Number of people with diabetes in Fareham and Gosport increases by 12.3 per cent
MORE needs to be done to help prevent and improve treatment of diabetes.
That is the message from the MPs for Fareham and Gosport following figures which show the number of people with diabetes in the two towns has increased by 12.3 per cent in the last three years – the highest in the south-east.
The average national increase was 5.9 per cent.
The figures were released today by Diabetes UK as part of their campaign event Diabetes Week.
Gosport MP Caroline Dinenage said: ‘Diabetes is a potentially very serious condition and it its prevalence locally is something that has concerned me for some time.
‘Last September I wrote to Fareham and Gosport Clinical Commissioning Group (CCG) about the number of diabetes-related amputations in our area – particularly since so many cases are lifestyle related and potentially preventable.
‘They told me they were taking robust measures, including setting up a Diabetes Task Force.
‘However, these latest figures are very worrying. Clearly more needs to be done to both to prevent and improve treatment and diagnosis of diabetes.’
Fareham MP Suella Fernandes has also been working hard to try and get the figure down.
She added: ‘Diabetes is growing problem, and it’s concerning that in the Fareham and Gosport area we have seen such a large rise in reported cases.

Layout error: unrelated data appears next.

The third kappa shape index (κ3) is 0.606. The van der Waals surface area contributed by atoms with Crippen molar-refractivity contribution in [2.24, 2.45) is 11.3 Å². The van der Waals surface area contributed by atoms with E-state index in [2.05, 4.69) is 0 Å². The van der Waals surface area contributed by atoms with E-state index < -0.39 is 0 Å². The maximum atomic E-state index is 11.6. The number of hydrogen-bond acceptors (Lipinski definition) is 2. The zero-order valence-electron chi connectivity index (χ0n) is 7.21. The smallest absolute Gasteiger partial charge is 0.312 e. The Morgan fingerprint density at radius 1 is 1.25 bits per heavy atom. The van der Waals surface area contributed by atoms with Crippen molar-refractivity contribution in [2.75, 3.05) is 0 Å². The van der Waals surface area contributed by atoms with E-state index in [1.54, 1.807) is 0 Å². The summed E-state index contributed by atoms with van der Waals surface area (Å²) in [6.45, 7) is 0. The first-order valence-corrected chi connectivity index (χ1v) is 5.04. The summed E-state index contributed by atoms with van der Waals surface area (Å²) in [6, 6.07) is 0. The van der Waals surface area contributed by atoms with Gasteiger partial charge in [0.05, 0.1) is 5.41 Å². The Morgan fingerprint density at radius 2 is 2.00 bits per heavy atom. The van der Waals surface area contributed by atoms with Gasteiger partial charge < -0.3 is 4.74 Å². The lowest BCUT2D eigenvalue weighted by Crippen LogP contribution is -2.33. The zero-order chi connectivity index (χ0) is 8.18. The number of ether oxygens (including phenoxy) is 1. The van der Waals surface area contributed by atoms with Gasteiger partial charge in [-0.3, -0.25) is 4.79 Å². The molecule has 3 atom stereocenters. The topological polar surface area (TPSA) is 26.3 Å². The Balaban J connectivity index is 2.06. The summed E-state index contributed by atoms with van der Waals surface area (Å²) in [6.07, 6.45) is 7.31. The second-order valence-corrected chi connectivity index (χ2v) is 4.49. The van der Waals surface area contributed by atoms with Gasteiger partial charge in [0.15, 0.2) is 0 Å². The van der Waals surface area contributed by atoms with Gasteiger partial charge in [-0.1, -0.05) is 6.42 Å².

‘I’ve been raising the issue with ministers since I was first elected last year, and have discussed the issue with local health organisations.’
Fareham and Gosport CCG, which commissions services in the towns, said the increase shows more people are being diagnosed early.
Dr Paul Howden, deputy chairman, said: ‘We are putting in great amounts of effort to increase our diabetes diagnosis rates to ensure we can provide people living with the condition with the support and treatment they need.
‘These figures show more people are being diagnosed early and getting this support which is a positive sign.
‘We are also working to reduce the number of people who develop the condition and are looking at how we can support people to live healthier lifestyles which can be a factor.’